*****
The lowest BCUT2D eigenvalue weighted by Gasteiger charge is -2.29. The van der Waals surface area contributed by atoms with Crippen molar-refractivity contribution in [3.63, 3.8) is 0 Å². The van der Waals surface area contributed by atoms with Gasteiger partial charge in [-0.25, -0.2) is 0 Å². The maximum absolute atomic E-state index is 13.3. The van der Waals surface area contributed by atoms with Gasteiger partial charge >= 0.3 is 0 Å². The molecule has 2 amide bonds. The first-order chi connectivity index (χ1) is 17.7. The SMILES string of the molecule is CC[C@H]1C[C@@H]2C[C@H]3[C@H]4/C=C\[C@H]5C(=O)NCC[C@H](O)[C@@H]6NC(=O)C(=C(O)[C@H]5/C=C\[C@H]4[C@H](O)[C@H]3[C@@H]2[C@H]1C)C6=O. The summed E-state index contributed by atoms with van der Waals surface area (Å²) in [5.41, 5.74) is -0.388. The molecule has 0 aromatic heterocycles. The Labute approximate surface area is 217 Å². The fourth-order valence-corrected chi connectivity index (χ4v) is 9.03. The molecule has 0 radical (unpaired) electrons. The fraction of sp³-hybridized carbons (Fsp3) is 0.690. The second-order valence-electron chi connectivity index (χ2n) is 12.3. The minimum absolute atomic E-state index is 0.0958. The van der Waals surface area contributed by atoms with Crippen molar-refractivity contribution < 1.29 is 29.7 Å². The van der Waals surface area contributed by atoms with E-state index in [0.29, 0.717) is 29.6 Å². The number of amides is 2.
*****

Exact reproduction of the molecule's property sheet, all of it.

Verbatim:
The lowest BCUT2D eigenvalue weighted by Gasteiger charge is -2.29. The van der Waals surface area contributed by atoms with Crippen molar-refractivity contribution in [3.63, 3.8) is 0 Å². The van der Waals surface area contributed by atoms with Gasteiger partial charge in [-0.25, -0.2) is 0 Å². The maximum absolute atomic E-state index is 13.3. The van der Waals surface area contributed by atoms with Gasteiger partial charge >= 0.3 is 0 Å². The molecule has 2 amide bonds. The first-order chi connectivity index (χ1) is 17.7. The SMILES string of the molecule is CC[C@H]1C[C@@H]2C[C@H]3[C@H]4/C=C\[C@H]5C(=O)NCC[C@H](O)[C@@H]6NC(=O)C(=C(O)[C@H]5/C=C\[C@H]4[C@H](O)[C@H]3[C@@H]2[C@H]1C)C6=O. The summed E-state index contributed by atoms with van der Waals surface area (Å²) in [5.41, 5.74) is -0.388. The molecule has 0 aromatic heterocycles. The Labute approximate surface area is 217 Å². The fourth-order valence-corrected chi connectivity index (χ4v) is 9.03. The molecule has 0 radical (unpaired) electrons. The fraction of sp³-hybridized carbons (Fsp3) is 0.690. The second-order valence-electron chi connectivity index (χ2n) is 12.3. The minimum absolute atomic E-state index is 0.0958. The van der Waals surface area contributed by atoms with Crippen molar-refractivity contribution < 1.29 is 29.7 Å². The van der Waals surface area contributed by atoms with E-state index in [0.29, 0.717) is 29.6 Å². The number of amides is 2.